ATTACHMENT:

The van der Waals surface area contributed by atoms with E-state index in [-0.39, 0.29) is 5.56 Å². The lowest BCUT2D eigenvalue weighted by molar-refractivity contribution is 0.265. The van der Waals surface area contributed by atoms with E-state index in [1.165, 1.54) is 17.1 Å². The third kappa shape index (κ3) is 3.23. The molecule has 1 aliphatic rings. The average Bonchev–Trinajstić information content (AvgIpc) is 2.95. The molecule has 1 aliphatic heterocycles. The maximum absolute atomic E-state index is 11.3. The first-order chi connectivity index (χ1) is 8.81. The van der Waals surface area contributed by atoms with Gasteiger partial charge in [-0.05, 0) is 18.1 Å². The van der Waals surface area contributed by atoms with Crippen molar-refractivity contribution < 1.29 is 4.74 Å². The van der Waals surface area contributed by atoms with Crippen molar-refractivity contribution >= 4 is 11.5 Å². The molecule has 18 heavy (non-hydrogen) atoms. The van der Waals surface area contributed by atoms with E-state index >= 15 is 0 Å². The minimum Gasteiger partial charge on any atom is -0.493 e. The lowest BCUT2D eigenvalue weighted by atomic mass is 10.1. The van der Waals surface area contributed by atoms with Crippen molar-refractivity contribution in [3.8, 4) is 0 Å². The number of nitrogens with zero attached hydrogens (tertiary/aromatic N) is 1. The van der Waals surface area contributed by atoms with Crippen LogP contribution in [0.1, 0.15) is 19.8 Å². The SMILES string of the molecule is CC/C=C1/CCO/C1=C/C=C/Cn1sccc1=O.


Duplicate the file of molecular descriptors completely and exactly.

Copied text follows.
The van der Waals surface area contributed by atoms with E-state index in [-0.39, 0.29) is 5.56 Å². The lowest BCUT2D eigenvalue weighted by molar-refractivity contribution is 0.265. The van der Waals surface area contributed by atoms with E-state index in [1.165, 1.54) is 17.1 Å². The third kappa shape index (κ3) is 3.23. The molecule has 1 aliphatic rings. The average Bonchev–Trinajstić information content (AvgIpc) is 2.95. The molecule has 1 aliphatic heterocycles. The maximum absolute atomic E-state index is 11.3. The first-order chi connectivity index (χ1) is 8.81. The van der Waals surface area contributed by atoms with Gasteiger partial charge in [-0.05, 0) is 18.1 Å². The van der Waals surface area contributed by atoms with Crippen molar-refractivity contribution < 1.29 is 4.74 Å². The van der Waals surface area contributed by atoms with Crippen molar-refractivity contribution >= 4 is 11.5 Å². The molecule has 18 heavy (non-hydrogen) atoms. The van der Waals surface area contributed by atoms with E-state index >= 15 is 0 Å². The minimum Gasteiger partial charge on any atom is -0.493 e. The lowest BCUT2D eigenvalue weighted by atomic mass is 10.1. The van der Waals surface area contributed by atoms with Crippen molar-refractivity contribution in [3.8, 4) is 0 Å². The number of nitrogens with zero attached hydrogens (tertiary/aromatic N) is 1. The van der Waals surface area contributed by atoms with Crippen LogP contribution in [0.1, 0.15) is 19.8 Å². The SMILES string of the molecule is CC/C=C1/CCO/C1=C/C=C/Cn1sccc1=O.